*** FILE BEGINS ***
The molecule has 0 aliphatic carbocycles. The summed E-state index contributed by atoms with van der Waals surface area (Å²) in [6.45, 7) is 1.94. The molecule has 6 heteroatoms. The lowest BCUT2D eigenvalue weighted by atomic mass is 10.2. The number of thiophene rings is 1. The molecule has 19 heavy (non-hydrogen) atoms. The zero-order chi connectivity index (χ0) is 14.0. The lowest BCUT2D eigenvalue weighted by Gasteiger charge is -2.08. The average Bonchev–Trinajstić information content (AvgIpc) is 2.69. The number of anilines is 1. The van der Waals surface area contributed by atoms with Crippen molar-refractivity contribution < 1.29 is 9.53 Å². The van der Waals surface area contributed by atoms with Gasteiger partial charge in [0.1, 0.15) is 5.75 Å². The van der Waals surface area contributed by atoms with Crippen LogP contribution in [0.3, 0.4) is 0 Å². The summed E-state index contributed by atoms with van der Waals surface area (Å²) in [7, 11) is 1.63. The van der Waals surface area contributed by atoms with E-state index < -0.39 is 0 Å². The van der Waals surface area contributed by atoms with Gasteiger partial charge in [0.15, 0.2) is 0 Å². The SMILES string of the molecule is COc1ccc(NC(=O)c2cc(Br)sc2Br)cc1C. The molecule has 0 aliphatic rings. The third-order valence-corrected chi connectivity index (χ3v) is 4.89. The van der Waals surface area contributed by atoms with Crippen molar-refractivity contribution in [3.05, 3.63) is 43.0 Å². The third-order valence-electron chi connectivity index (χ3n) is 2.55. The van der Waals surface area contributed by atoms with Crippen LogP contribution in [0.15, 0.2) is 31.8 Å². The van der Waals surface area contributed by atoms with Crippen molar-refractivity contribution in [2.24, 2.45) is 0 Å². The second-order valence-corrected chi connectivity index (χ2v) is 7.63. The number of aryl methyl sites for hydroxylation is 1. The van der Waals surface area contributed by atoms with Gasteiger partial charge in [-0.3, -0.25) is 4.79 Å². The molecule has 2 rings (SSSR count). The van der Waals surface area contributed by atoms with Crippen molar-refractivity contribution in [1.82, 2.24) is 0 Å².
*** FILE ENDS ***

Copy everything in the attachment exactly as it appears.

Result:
The molecule has 0 aliphatic carbocycles. The summed E-state index contributed by atoms with van der Waals surface area (Å²) in [6.45, 7) is 1.94. The molecule has 6 heteroatoms. The lowest BCUT2D eigenvalue weighted by atomic mass is 10.2. The number of thiophene rings is 1. The molecule has 19 heavy (non-hydrogen) atoms. The zero-order chi connectivity index (χ0) is 14.0. The lowest BCUT2D eigenvalue weighted by Gasteiger charge is -2.08. The average Bonchev–Trinajstić information content (AvgIpc) is 2.69. The number of anilines is 1. The van der Waals surface area contributed by atoms with Crippen molar-refractivity contribution < 1.29 is 9.53 Å². The van der Waals surface area contributed by atoms with Gasteiger partial charge in [0.1, 0.15) is 5.75 Å². The van der Waals surface area contributed by atoms with Crippen LogP contribution in [0.3, 0.4) is 0 Å². The summed E-state index contributed by atoms with van der Waals surface area (Å²) in [7, 11) is 1.63. The van der Waals surface area contributed by atoms with E-state index < -0.39 is 0 Å². The van der Waals surface area contributed by atoms with Gasteiger partial charge in [0.15, 0.2) is 0 Å². The SMILES string of the molecule is COc1ccc(NC(=O)c2cc(Br)sc2Br)cc1C. The molecule has 0 aliphatic rings. The third-order valence-corrected chi connectivity index (χ3v) is 4.89. The van der Waals surface area contributed by atoms with Crippen molar-refractivity contribution in [3.05, 3.63) is 43.0 Å². The third-order valence-electron chi connectivity index (χ3n) is 2.55. The van der Waals surface area contributed by atoms with Crippen LogP contribution in [0.15, 0.2) is 31.8 Å². The van der Waals surface area contributed by atoms with Crippen molar-refractivity contribution in [2.24, 2.45) is 0 Å². The second-order valence-corrected chi connectivity index (χ2v) is 7.63. The number of aryl methyl sites for hydroxylation is 1. The van der Waals surface area contributed by atoms with Gasteiger partial charge in [-0.3, -0.25) is 4.79 Å². The molecule has 2 rings (SSSR count). The van der Waals surface area contributed by atoms with Crippen molar-refractivity contribution in [1.82, 2.24) is 0 Å².